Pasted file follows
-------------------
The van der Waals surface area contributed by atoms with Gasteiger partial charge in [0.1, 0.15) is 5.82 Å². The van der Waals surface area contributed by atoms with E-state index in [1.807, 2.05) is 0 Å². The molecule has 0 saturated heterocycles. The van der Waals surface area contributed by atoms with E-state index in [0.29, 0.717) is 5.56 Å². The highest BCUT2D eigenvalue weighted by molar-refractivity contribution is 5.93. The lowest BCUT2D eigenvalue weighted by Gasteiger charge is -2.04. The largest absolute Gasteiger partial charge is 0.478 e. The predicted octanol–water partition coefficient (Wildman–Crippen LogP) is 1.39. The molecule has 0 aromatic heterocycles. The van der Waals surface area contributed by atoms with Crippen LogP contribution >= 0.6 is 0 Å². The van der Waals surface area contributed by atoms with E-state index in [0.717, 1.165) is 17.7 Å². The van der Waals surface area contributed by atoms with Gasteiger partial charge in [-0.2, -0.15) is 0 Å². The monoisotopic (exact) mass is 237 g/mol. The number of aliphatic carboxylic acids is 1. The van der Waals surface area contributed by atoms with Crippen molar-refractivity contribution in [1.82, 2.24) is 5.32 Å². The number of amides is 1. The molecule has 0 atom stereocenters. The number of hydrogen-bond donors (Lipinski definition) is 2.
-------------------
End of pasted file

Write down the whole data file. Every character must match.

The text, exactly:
The van der Waals surface area contributed by atoms with Gasteiger partial charge in [0.1, 0.15) is 5.82 Å². The van der Waals surface area contributed by atoms with E-state index in [1.807, 2.05) is 0 Å². The molecule has 0 saturated heterocycles. The van der Waals surface area contributed by atoms with E-state index in [0.29, 0.717) is 5.56 Å². The highest BCUT2D eigenvalue weighted by molar-refractivity contribution is 5.93. The lowest BCUT2D eigenvalue weighted by Gasteiger charge is -2.04. The largest absolute Gasteiger partial charge is 0.478 e. The predicted octanol–water partition coefficient (Wildman–Crippen LogP) is 1.39. The molecule has 0 aromatic heterocycles. The van der Waals surface area contributed by atoms with Crippen LogP contribution >= 0.6 is 0 Å². The van der Waals surface area contributed by atoms with E-state index in [0.717, 1.165) is 17.7 Å². The van der Waals surface area contributed by atoms with Gasteiger partial charge in [-0.2, -0.15) is 0 Å². The monoisotopic (exact) mass is 237 g/mol. The number of aliphatic carboxylic acids is 1. The van der Waals surface area contributed by atoms with Crippen molar-refractivity contribution in [1.82, 2.24) is 5.32 Å². The number of amides is 1. The molecule has 0 atom stereocenters. The number of hydrogen-bond donors (Lipinski definition) is 2.